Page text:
As with the previous paragraph, I like the value a team could get in a one-game playoff against a National Championship contender. In this case, it’s South Carolina, Georgia or Florida against Alabama. All three have a very real chance of winning the SEC East, and as such each deserve a small amount backing them in the SEC Championship Game.

Texas Longhorns (3/1 odds) to win Big 12 Conference
They’re second-favorites behind Oklahoma State, but I like this Texas team to finish 11-1 and win the Big 12 Conference. The Longhorns return 10 starters on offense and nine on defense after finishing last season with a 9-4 record. If it weren’t for injuries last season, Texas would’ve had a much better defense and could’ve finished with at least 10 wins. I would also put a small amount on Texas to win the National Championship (20/1 odds).

Fresno State to win Mountain West Championship Game (51/20 odds)
Fresno State has always had a solid program, and this year they have a chance to be a legitimate BCS-Buster. Even if they don’t make a BCS Game, they’re a very good team that should be able to cruise through the MWC West Division into the MWC Championship Game. There, they will probably play against Conference favorite Boise State, who is also being touted as a BCS-Buster. With a one-game playoff being rather realistic and a team getting slightly over 5/2 odds to win the conference, the value here is rather good.

BCS National Championship Value Bets
Look, I could just cop out and give you Alabama or Ohio State to win it, but that’s just gutless. If you want a Championship pick with a bit of juice in it, here’s a list of four possible champions to choose from (small wager amounts, of course):

1) Texas Longhorns (33/1 odds)

2) South Carolina Gamecocks (25/1 odds)

3) Michigan State Spartans (100/1 odds)

4) Nebraska Cornhuskers (50/1 odds)

Follow Greg Visone on Twitter @njny

**Disclaimer: All odds and analysis provided is for entertainment and informational purposes only. Any use of this information in violation of federal, state, provincial or local laws is strictly prohibited.

Greg’s Gambling Lines: College Football Week 4

Okay, I’ve never had my own column for picking winners before. Alas, with my only column these days being the EPL wrap-up column every week, we had to figure something out to get me writing articles on a more regular basis [Editor’s Note: You can pitch and write on your own ideas too!]. So here’s my first ever gambling column going into tomorrow’s College Football games. If I do well, then we’ll continue it for the rest of the season. If it doesn’t go over well, then we gave it a shot. Still, it’s about time my gambling addiction came in handy.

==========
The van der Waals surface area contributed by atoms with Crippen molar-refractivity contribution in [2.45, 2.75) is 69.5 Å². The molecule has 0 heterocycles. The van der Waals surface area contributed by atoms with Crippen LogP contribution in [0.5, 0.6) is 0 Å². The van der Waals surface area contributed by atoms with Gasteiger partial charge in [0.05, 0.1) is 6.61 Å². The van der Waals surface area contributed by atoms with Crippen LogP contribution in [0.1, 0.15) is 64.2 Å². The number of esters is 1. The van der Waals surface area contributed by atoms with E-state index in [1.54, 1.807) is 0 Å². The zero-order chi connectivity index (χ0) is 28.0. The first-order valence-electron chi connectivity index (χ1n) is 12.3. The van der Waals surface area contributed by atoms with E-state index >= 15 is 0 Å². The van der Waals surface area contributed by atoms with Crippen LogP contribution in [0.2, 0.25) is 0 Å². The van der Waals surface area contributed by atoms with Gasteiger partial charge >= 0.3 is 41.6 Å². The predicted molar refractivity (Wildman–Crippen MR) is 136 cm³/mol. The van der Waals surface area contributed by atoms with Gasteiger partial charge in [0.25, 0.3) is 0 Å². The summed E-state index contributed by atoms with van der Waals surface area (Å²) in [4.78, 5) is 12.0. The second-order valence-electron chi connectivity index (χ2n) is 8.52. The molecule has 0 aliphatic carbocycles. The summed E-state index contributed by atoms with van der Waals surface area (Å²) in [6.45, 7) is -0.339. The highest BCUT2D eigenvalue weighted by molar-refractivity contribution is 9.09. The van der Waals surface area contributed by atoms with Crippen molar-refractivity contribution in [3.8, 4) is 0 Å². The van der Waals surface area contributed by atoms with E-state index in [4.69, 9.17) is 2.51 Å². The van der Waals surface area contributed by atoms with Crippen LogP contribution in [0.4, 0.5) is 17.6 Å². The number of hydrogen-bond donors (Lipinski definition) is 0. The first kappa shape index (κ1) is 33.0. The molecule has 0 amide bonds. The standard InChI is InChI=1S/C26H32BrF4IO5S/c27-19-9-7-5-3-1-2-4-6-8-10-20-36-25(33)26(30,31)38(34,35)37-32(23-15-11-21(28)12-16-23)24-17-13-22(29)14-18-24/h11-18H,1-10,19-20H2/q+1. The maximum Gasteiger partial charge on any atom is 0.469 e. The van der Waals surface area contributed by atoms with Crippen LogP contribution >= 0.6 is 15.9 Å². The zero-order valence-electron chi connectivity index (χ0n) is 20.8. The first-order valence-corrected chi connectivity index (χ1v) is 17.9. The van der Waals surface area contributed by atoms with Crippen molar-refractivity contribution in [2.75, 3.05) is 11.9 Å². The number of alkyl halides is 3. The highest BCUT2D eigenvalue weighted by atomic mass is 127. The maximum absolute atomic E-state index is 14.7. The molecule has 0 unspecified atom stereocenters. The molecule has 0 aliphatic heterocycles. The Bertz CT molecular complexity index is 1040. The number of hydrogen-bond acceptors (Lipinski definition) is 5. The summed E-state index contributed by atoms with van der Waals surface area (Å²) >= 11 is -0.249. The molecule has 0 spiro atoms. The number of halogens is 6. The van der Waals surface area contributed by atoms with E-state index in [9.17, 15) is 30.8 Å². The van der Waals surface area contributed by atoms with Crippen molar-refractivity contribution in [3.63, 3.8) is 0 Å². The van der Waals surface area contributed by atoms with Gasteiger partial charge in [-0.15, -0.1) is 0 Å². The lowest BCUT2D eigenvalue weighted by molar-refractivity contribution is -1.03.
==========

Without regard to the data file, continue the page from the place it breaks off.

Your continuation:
I’ll have three “Big Money” picks this week, in addition to one specialty parlay.

Note: All picks will be against the spread, and all odds, unless otherwise noted, are -110 (or 10/11). That means you need to bet $110 to win $100, and the ratio stays the same for however much you bet.

Alright, here are my picks for this Saturday’s College Football action:

Kansas (+9) at Northern Illinois

Kansas is getting its leading rusher from last season James Sims back from suspension going into this game, but Tony Pierson and Taylor Cox have filled in for him rather well despite his absence the first three games. They’ve started off 1-2, but I think they’ve got enough here to beat the spread at Northern Illinois.

Miami (Ohio) (-24.5) v UMass

High-octane passing game at home against a team that’s coming off three consecutive spankings against BCS Conference opponents? I’ll take that. I’m weary about spotting 24 points, but willing to take the risk here.

Louisville (-13.5) at Florida International

Not exactly thrilled to be going with this pick, but Florida International beat Louisville 24-17 in their meeting at Louisville last season. Louisville’s starting off the season well, however, and should have that humiliation from last year fresh in its mind going into this one.

Washington State (-20) v Colorado

I’m going to sum this up for you rather sweetly: Colorado is fucking horrible. They’ve not only lost to Colorado State and Sacramento State in close games, but they’re also coming off a humiliating blowout to Fresno State. Lay the 20 points and expect the Buffs’ miserable season to continue in their first Pac-12 game of the season.

Arkansas (-9) v Rutgers

I know Arkansas’s got injury problems and has lost to UL-Monroe & Alabama at home, but they should be strong enough to bounce back here. Yes, Rutgers is 3-0 and coming off a big Thursday Night win at South Florida, but John L. Smith needs this game to somewhat salvage the season (and his locker room).